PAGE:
Jared: From 11 to 100. What did that look like? Was it being word of mouth or did you start building a pipeline or did you start hiring?

Amit: No, no, it was like there was elbow grease. So, there is no word of mouth. So, I did like two things. So, I hired like two or three friends as consultants who want to do marketing like Linda Gore, who is now our CMO and says as we work together at like two companies says, hey, can you help me with some freelance work to run some lead gen campaigns for us. And these were like, people coming to our website, and you know, we had like a Calendly kind of thing that will go directly to my website to my calendars. I was fielding the calls, and I get like, sometimes like a dozen a day. So that was good. And also hired Brendan Cassidy, who worked with one of my executives to do some, some outreach and kind of SDR per hire, right? That did some lead gen for us. And that started like bringing some calls all these like three together, it got us with some, some kind of pipeline. It took us a while to understand, like, to whom are we selling? And so, we had like a great, great beginning, right. And then I started getting some calls, we did not know exactly first like how to pitch the product. So, because it has like a like one hundred mini feats, you know, it helps product it helps marketing and helps customer success rate of sales. Like he does this, right, you know, the explaining technically you do send a value, right? One is too vague. The other is too technical. So, define the kind of like the middle ground. And, and most of the leads that we got, were actually like sales, sales operation, people, which makes a ton of sense. But there was a big issue with that. None of them want it. They will tell us like that. Oh, this is super cool technology. But we have two or three other projects right now. And, so maybe talk to me, like in six months, in, which is kind of the kiss of death, right? This is like, and in plus, it is expensive, right? He was like, I think like $65 a month, right? At that time. That is what our asking price was and says it is like, it's too expensive. So those things are, you know, it is killing you to hear that, right. But fortunately, we had Gong right. And we are getting in a matter of like, six weeks or so I remember it was still like in the summer. So, we got the first customer in June. And during the summer, we started getting those meetings, the right salesperson that was like very easy to get a meeting, because they'd be interested. But then we realized, okay, because we had like forty of these conversations in a period of about six weeks. And all of them kind of said exactly the same thing. This is super cool. I have two or three other projects, and $65 is a lot. Right? So, fortunately, we are able to see a pattern, right? And if you get one of those you do not know, but if everybody kind of says the same, it is, you know, it's just impossible that everybody has like two or three other projects and we said okay, we're kind of barking up the wrong tree. And then we realize that we need to sell to CROs, we work with sales operations like great today, but it is not our entry point. Because they are right. I mean, they are overworked, they have like a lot more work than they can handle. They are the kind of responsible people with a spreadsheet and a budget right.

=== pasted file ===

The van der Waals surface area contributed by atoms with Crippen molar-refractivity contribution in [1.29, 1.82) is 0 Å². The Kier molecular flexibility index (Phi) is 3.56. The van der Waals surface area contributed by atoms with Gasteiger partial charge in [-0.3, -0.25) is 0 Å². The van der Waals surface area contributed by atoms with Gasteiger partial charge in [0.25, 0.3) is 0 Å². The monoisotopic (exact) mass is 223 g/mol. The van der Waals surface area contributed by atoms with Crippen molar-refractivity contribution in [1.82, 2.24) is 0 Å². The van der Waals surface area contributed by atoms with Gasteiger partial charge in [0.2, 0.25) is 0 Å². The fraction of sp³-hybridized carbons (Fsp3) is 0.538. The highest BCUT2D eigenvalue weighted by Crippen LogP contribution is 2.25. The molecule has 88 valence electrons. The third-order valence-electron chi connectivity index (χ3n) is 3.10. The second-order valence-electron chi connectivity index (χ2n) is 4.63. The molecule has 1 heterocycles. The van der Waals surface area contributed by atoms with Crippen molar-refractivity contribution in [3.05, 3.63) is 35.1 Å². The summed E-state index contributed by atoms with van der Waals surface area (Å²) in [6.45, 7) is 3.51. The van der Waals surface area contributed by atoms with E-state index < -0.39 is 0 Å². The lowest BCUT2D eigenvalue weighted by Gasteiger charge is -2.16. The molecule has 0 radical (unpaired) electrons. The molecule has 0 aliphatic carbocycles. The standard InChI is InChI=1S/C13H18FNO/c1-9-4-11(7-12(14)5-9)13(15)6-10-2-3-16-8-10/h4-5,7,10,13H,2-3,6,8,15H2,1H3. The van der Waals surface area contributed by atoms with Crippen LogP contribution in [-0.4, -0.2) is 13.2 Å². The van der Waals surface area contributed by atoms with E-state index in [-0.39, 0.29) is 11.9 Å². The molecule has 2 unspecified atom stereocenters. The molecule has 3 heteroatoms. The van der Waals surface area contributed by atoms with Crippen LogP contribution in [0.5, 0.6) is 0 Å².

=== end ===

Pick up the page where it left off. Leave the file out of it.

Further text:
Laxman: Was it more around good to have product was as a must-have kind of a thing that you faced?

Amit: Yes, it was, so, I think Gong is like a dishwasher, right? You do not need it right? I mean you could do fine without it but once it is in like you're not going back, right? So that was our challenge, right? That we knew how good it was people that use it you remember that the beta customers that kind of did us a favor  - we have to twist their arm to use the product, they hated us for stopping the beta and actually paid substantial amounts right because they do not want to let go of it right. And to this day like you know we have very little churn, right? Despite having like, you know there are cheaper options in the market. Very few people just go back, and almost nobody goes back to nothing. Maybe they go for something way cheaper or free. But so that was clear. And we could not make that. At least we were not successful in convincing, like operations leaders that they always have. They are doing like the leader is setting the agenda and saying, you know, we need them, like a quota management system, we need a commission management system. We need a lead database, we were always like, we are not a priority. Because they did not necessarily own the number. The size and the nice to have, right? Today, it is somewhat different. But unfortunately, because we had Gong, right, we knew that actually, hey, wait a minute, we are getting like a very consistent answer. Like it is like literally identical. So, we knew, okay, we need to change, like who we are selling to. And, it was harder, it is harder to reach out to a sales leader than a sales operations leader. But we said, okay, we are going to make the extra effort. But once we started talking to CROs and Chief Sales Officer, from that point on, it was like, a lot easier.

Jared: Nice. And so, you had something sticky, and let us go into like the wow factor, right? Because you very much did create a category and you know, friend, Chris Luckey, who wrote a book  - I love to play bigger, talks about when you make a category, this is the best marketing you could do. Right, Salesforce with software as a service, and then so on and so forth. Now, you started humbly as we all do, and now you're sitting at seven and a quarter billion valuation, 2000 customers, all of this, you know, what are some of the big reasons when, when all the competitors came in that you kept that advantage, and if there's any, like secret sauce, takeaways that you have, and I noticed, the branding and all that comes up, I see you have your head of content, saying he wants to be the first b2b marketer sponsored by a shoe deal you'll want from a really great product, or that evolves to a great product to a really great brand. And, and I would love to hear, you know, some of the secret sauces there that helped make that happen and help you maintain that lead when others came in.